This should come as a surprise to no one, but Disney-style “princesses”—figures like Mulan, Cinderella, and Belle—are a big deal with young girls. This state of affairs pleases Disney’s marketing department, naturally, but feminist-minded parents, not so much. (Waiting around in a stone tower for Prince Charming to kick-start your life has a strange way of sparing you from any of feminism’s various waves.) But playroom change is hard: More progressive alternatives to pink taffeta and tiaras generally face resistance; however, Joy Martin-Malone, a blogger for Mamapop, proposed a new replacement yesterday that I heartily support: Drag queens.
Martin-Malone’s essay is full of smart reasoning for her recommendation that Sharon Needles claw the spotlight away from Snow White, not to mention some press-on sharp observations about the lack of physical distinction between princesses and queens: “Both wear grandiose costumes and perform signature songs. Big hair is an absolute staple across the board. Both have been known to make their shining debut at the local ball.” Switch them out, and your daughter won’t even know the difference.
What she will gain, however, are more subtle lessons. Martin-Malone’s most insightful point concerns drag queen economics:
… ever wonder how those princesses are getting their fancy gowns and blinged-out crowns? Of the 11 Disney princesses currently included in the franchise, only one has ever had a job. (Apparently Tiana was born with such a socioeconomic disadvantage that she had to work two jobs to even attempt to make her big princess dreams a reality. [See also: discrimination.] And after all that hard work, she still couldn't seem to get ahead until she locked down a prince whose family could buy her those dreams.) Drag queens, on the other hand, have a strong work ethic. Basically, if a queen isn't working her butt pads off, she isn't making tips. No one is going to pay to watch a man put on a sequined dress and sit in the middle of the dance floor.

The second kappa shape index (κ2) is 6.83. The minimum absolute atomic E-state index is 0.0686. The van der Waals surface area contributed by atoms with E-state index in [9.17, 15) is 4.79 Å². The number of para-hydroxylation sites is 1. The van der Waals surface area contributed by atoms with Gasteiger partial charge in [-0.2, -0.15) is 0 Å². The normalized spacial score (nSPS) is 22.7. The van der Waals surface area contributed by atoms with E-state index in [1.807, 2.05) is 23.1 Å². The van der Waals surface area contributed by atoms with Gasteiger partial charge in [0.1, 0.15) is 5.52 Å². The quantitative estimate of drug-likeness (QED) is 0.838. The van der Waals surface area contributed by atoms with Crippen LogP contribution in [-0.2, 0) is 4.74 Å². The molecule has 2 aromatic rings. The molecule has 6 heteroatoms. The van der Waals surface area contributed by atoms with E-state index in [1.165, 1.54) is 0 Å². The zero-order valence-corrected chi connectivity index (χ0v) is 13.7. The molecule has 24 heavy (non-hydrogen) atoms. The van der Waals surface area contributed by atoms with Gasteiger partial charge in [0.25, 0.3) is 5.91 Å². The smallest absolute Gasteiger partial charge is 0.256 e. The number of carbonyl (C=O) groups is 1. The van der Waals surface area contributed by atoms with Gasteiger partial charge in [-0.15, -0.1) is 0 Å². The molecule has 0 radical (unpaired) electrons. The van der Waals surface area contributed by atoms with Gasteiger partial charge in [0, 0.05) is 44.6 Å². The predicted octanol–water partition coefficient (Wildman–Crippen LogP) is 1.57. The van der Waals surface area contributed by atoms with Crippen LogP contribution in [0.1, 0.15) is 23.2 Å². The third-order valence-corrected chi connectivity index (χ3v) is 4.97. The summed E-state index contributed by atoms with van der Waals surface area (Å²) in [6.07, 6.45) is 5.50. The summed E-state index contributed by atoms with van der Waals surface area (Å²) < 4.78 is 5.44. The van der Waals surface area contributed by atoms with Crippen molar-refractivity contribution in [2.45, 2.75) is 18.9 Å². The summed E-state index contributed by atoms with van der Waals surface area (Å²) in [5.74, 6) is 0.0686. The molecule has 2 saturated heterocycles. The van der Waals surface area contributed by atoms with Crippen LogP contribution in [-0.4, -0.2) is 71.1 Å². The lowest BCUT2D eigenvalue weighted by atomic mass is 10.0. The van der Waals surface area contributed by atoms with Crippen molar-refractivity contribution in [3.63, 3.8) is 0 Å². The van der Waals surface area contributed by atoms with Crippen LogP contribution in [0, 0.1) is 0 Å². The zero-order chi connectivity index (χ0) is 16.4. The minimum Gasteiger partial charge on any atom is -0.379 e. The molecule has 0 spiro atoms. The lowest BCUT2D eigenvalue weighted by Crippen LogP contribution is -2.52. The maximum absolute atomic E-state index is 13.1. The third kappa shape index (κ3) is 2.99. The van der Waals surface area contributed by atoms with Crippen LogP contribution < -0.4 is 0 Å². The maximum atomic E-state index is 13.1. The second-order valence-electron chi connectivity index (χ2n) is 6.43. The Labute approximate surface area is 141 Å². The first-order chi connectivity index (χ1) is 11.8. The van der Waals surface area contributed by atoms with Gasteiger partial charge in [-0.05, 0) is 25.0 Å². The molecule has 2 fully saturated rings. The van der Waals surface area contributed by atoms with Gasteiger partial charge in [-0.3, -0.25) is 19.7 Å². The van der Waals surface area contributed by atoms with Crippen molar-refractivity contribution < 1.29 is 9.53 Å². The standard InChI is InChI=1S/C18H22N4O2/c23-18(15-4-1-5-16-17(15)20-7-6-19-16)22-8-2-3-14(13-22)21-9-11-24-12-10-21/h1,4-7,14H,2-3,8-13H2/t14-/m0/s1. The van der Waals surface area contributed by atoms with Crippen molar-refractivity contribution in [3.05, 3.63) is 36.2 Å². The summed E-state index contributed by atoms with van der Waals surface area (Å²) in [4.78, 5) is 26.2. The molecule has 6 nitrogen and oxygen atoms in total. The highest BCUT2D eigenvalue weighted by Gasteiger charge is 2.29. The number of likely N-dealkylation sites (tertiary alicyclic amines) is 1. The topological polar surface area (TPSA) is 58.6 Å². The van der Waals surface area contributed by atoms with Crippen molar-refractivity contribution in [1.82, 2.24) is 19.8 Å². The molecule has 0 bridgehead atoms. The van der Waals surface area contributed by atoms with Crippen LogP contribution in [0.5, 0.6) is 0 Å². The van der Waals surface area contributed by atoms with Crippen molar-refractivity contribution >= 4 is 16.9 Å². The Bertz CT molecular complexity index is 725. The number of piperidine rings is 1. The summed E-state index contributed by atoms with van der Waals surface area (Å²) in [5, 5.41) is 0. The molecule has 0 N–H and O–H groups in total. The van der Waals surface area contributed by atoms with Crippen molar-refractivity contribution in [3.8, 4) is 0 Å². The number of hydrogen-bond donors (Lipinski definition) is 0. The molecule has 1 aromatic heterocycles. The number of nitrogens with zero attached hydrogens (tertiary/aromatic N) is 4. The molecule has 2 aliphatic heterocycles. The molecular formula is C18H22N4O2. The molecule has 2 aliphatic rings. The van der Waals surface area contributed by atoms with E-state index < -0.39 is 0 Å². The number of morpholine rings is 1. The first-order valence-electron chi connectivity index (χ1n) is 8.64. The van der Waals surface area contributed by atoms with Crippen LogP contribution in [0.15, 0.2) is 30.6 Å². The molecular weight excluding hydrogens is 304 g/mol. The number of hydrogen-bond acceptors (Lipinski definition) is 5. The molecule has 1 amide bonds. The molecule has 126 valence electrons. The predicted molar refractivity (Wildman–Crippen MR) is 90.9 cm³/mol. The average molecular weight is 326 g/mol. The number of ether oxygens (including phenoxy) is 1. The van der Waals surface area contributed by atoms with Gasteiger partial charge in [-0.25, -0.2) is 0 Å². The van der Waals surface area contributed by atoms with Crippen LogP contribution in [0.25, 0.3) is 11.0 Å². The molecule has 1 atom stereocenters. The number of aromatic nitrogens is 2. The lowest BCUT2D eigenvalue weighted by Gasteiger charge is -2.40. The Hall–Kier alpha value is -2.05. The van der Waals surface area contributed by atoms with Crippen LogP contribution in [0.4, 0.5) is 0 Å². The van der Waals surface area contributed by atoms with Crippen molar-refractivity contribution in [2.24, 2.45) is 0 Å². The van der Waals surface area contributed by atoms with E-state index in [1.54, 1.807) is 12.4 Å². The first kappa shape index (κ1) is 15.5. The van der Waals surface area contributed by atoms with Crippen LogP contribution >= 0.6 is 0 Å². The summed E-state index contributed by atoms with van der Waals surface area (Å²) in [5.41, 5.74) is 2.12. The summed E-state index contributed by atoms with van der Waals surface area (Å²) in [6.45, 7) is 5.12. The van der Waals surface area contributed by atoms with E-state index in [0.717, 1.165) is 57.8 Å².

One of the important elements of drag performance that is being lost in the translation from trashy club to glistening RuPaul’s Drag Race set is the exchange of money for a service. At a typical drag show, patrons are expected to tip the queen with cash—often, during the middle of a lip-synch routine or comedy act—if they like what they see. The point being, while some queens may enjoy the attention of limited fame, most are just trying to earn a living with their inventiveness, wit, and artfulness. As a role-model for young girls (and boys), a fierce queen is heads-and-shoulders above a silly princess—and that’s not just because of the heels.
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